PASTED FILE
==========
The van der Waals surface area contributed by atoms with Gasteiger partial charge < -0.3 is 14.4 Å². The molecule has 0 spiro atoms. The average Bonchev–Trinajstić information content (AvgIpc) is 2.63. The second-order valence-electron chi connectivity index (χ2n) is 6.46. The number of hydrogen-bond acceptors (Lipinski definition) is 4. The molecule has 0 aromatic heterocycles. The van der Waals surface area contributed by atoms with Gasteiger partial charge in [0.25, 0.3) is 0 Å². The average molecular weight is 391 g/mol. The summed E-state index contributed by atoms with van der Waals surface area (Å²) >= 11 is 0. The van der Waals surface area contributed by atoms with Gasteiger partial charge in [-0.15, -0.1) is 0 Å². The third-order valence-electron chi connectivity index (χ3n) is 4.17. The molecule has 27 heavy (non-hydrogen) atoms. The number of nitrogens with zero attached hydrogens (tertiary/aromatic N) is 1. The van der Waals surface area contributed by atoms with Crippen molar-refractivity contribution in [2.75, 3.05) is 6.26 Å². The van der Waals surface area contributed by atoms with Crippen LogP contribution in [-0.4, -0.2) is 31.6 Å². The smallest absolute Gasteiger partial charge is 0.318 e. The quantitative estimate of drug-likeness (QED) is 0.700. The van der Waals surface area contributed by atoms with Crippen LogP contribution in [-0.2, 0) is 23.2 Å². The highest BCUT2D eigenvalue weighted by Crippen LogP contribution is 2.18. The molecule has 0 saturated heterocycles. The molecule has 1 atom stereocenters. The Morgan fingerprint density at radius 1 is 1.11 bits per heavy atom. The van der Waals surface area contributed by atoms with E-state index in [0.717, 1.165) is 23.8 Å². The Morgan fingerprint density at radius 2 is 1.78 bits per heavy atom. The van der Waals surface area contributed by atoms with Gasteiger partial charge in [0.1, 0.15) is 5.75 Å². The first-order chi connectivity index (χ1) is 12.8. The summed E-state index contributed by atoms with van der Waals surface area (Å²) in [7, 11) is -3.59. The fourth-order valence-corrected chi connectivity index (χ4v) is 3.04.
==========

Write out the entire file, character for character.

The van der Waals surface area contributed by atoms with Gasteiger partial charge < -0.3 is 14.4 Å². The molecule has 0 spiro atoms. The average Bonchev–Trinajstić information content (AvgIpc) is 2.63. The second-order valence-electron chi connectivity index (χ2n) is 6.46. The number of hydrogen-bond acceptors (Lipinski definition) is 4. The molecule has 0 aromatic heterocycles. The van der Waals surface area contributed by atoms with Gasteiger partial charge in [0.25, 0.3) is 0 Å². The average molecular weight is 391 g/mol. The summed E-state index contributed by atoms with van der Waals surface area (Å²) >= 11 is 0. The van der Waals surface area contributed by atoms with Gasteiger partial charge in [-0.15, -0.1) is 0 Å². The third-order valence-electron chi connectivity index (χ3n) is 4.17. The molecule has 27 heavy (non-hydrogen) atoms. The number of nitrogens with zero attached hydrogens (tertiary/aromatic N) is 1. The van der Waals surface area contributed by atoms with Crippen molar-refractivity contribution in [2.75, 3.05) is 6.26 Å². The van der Waals surface area contributed by atoms with Crippen LogP contribution in [-0.4, -0.2) is 31.6 Å². The smallest absolute Gasteiger partial charge is 0.318 e. The quantitative estimate of drug-likeness (QED) is 0.700. The van der Waals surface area contributed by atoms with Crippen LogP contribution in [-0.2, 0) is 23.2 Å². The highest BCUT2D eigenvalue weighted by Crippen LogP contribution is 2.18. The molecule has 0 saturated heterocycles. The molecule has 1 atom stereocenters. The Morgan fingerprint density at radius 1 is 1.11 bits per heavy atom. The van der Waals surface area contributed by atoms with E-state index in [0.717, 1.165) is 23.8 Å². The Morgan fingerprint density at radius 2 is 1.78 bits per heavy atom. The van der Waals surface area contributed by atoms with Gasteiger partial charge in [0.1, 0.15) is 5.75 Å². The first-order chi connectivity index (χ1) is 12.8. The summed E-state index contributed by atoms with van der Waals surface area (Å²) in [7, 11) is -3.59. The fourth-order valence-corrected chi connectivity index (χ4v) is 3.04.